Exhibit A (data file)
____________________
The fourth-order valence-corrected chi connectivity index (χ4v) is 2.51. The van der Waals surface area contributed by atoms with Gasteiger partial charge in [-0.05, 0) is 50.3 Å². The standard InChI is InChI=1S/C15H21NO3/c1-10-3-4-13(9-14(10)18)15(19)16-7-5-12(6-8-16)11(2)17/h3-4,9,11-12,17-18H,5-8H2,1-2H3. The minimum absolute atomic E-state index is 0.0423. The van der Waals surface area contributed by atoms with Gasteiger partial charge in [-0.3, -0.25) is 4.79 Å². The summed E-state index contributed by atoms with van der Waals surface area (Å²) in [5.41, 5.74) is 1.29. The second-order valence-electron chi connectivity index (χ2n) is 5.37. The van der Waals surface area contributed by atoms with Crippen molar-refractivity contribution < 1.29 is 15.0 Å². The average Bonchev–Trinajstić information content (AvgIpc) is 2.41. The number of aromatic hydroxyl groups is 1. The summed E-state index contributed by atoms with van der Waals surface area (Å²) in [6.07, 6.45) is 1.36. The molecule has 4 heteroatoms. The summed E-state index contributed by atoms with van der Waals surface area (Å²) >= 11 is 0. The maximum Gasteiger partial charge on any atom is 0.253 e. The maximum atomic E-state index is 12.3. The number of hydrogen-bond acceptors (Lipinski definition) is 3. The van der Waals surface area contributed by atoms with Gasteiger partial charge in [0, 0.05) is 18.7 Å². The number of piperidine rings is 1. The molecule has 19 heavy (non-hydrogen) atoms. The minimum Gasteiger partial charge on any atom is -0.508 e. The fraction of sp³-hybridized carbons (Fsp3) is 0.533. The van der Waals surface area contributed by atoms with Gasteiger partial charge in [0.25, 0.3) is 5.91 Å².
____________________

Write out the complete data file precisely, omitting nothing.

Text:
The fourth-order valence-corrected chi connectivity index (χ4v) is 2.51. The van der Waals surface area contributed by atoms with Gasteiger partial charge in [-0.05, 0) is 50.3 Å². The standard InChI is InChI=1S/C15H21NO3/c1-10-3-4-13(9-14(10)18)15(19)16-7-5-12(6-8-16)11(2)17/h3-4,9,11-12,17-18H,5-8H2,1-2H3. The minimum absolute atomic E-state index is 0.0423. The van der Waals surface area contributed by atoms with Gasteiger partial charge in [-0.3, -0.25) is 4.79 Å². The summed E-state index contributed by atoms with van der Waals surface area (Å²) in [5.41, 5.74) is 1.29. The second-order valence-electron chi connectivity index (χ2n) is 5.37. The van der Waals surface area contributed by atoms with Crippen molar-refractivity contribution < 1.29 is 15.0 Å². The average Bonchev–Trinajstić information content (AvgIpc) is 2.41. The number of aromatic hydroxyl groups is 1. The summed E-state index contributed by atoms with van der Waals surface area (Å²) in [6.07, 6.45) is 1.36. The molecule has 4 heteroatoms. The summed E-state index contributed by atoms with van der Waals surface area (Å²) >= 11 is 0. The maximum Gasteiger partial charge on any atom is 0.253 e. The maximum atomic E-state index is 12.3. The number of hydrogen-bond acceptors (Lipinski definition) is 3. The van der Waals surface area contributed by atoms with Gasteiger partial charge in [0, 0.05) is 18.7 Å². The number of piperidine rings is 1. The molecule has 19 heavy (non-hydrogen) atoms. The minimum Gasteiger partial charge on any atom is -0.508 e. The fraction of sp³-hybridized carbons (Fsp3) is 0.533. The van der Waals surface area contributed by atoms with Gasteiger partial charge in [0.25, 0.3) is 5.91 Å².